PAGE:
Prior to the 1800s the area was home to various indigenous peoples for over a millennium, and in 1615 the famous explorer Samuel de Champlain traveled through the area as well.
In 1818 Adam Scott settled on the west shore of the Otonabee River. The next year he started building a sawmill and gristmill, and this established the area as Scott's Plains.
In 1822, the British Parliament had approved an experimental emigration plan to transport poor Irish Catholic families to Upper Canada. Three years later in 1825, Irish immigrants from the city of Cork began arriving in Scott's Plains.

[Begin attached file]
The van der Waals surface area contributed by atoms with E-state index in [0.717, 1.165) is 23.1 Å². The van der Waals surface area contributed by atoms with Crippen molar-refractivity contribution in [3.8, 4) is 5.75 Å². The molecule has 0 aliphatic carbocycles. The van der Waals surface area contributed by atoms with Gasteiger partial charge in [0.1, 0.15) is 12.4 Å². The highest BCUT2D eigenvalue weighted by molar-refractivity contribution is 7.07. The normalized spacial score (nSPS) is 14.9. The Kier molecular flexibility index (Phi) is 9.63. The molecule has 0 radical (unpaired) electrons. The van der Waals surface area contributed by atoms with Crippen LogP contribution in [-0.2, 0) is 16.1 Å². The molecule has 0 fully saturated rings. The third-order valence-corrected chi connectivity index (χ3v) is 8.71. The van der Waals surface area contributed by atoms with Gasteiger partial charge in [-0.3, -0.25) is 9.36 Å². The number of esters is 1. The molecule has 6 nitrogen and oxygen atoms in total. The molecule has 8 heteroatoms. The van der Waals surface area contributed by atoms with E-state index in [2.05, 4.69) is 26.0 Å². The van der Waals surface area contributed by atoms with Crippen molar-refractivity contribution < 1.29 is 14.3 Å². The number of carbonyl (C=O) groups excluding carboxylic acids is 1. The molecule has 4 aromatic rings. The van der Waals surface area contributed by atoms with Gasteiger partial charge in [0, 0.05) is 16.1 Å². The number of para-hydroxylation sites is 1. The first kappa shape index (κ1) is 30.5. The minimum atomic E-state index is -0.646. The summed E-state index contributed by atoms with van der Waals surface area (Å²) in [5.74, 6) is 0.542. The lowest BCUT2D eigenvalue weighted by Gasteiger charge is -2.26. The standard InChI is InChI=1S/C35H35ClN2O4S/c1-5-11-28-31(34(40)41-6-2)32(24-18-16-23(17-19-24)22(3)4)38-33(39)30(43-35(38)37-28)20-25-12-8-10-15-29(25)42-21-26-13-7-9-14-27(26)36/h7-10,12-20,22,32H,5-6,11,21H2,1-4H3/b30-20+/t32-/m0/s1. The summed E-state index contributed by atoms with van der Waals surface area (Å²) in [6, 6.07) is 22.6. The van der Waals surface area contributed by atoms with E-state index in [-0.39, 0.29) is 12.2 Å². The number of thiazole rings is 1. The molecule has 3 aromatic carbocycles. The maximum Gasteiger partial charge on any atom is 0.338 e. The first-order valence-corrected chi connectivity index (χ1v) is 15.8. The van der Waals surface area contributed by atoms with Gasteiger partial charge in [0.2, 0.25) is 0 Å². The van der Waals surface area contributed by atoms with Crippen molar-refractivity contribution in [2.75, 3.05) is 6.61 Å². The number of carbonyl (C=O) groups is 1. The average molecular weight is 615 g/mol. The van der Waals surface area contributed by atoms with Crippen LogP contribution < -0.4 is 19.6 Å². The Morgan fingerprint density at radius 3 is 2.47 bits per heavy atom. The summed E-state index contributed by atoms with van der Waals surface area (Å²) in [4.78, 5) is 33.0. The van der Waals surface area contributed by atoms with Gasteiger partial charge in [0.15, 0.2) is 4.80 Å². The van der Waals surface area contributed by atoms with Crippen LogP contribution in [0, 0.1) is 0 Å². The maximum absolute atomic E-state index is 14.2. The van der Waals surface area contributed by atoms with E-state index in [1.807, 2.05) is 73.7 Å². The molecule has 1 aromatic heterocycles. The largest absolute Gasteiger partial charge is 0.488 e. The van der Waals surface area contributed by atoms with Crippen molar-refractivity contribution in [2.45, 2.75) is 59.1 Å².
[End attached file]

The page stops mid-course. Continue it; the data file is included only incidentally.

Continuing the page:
Peter Robinson, a member of the Legislative Assembly of Upper Canada and a prominent businessman from York, Upper Canada, was the man who took on the emigration plan of 1825. Scott's Plains was renamed Peterborough in his honour.
In 1845, Sandford Fleming, inventor of Standard Time and designer of Canada's first postage stamp, moved to Peterborough.
In 1904, the Peterborough Lift Lock was completed, which has become a popular tourist attraction in the city. By this time, Peterborough had also become a highly industrialized city, and was one of the first places in Canada to generate hydro electrical power, even before Niagara Falls.